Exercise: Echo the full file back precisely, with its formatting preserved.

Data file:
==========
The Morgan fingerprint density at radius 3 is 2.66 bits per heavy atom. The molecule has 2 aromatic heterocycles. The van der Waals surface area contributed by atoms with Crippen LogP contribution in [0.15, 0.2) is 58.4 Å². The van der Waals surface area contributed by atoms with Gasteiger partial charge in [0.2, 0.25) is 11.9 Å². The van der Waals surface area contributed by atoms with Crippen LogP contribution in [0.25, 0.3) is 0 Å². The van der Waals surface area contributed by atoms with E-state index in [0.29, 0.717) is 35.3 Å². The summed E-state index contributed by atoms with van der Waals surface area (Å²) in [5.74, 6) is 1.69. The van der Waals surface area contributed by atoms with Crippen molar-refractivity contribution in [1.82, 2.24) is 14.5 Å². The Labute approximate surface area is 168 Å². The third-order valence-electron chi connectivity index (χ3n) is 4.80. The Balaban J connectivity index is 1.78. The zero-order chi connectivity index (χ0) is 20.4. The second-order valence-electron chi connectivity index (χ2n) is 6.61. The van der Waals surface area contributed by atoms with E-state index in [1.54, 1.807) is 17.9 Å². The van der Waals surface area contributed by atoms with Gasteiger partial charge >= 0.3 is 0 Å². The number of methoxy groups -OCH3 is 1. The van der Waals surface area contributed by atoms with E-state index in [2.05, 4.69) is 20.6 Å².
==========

The Morgan fingerprint density at radius 3 is 2.66 bits per heavy atom. The molecule has 2 aromatic heterocycles. The van der Waals surface area contributed by atoms with Crippen LogP contribution in [0.15, 0.2) is 58.4 Å². The van der Waals surface area contributed by atoms with Gasteiger partial charge in [0.2, 0.25) is 11.9 Å². The van der Waals surface area contributed by atoms with Crippen LogP contribution in [0.25, 0.3) is 0 Å². The van der Waals surface area contributed by atoms with E-state index in [0.29, 0.717) is 35.3 Å². The summed E-state index contributed by atoms with van der Waals surface area (Å²) in [5.74, 6) is 1.69. The van der Waals surface area contributed by atoms with Crippen molar-refractivity contribution in [1.82, 2.24) is 14.5 Å². The Labute approximate surface area is 168 Å². The third-order valence-electron chi connectivity index (χ3n) is 4.80. The Balaban J connectivity index is 1.78. The zero-order chi connectivity index (χ0) is 20.4. The second-order valence-electron chi connectivity index (χ2n) is 6.61. The van der Waals surface area contributed by atoms with E-state index in [1.54, 1.807) is 17.9 Å². The van der Waals surface area contributed by atoms with Gasteiger partial charge >= 0.3 is 0 Å². The number of methoxy groups -OCH3 is 1. The van der Waals surface area contributed by atoms with E-state index in [2.05, 4.69) is 20.6 Å².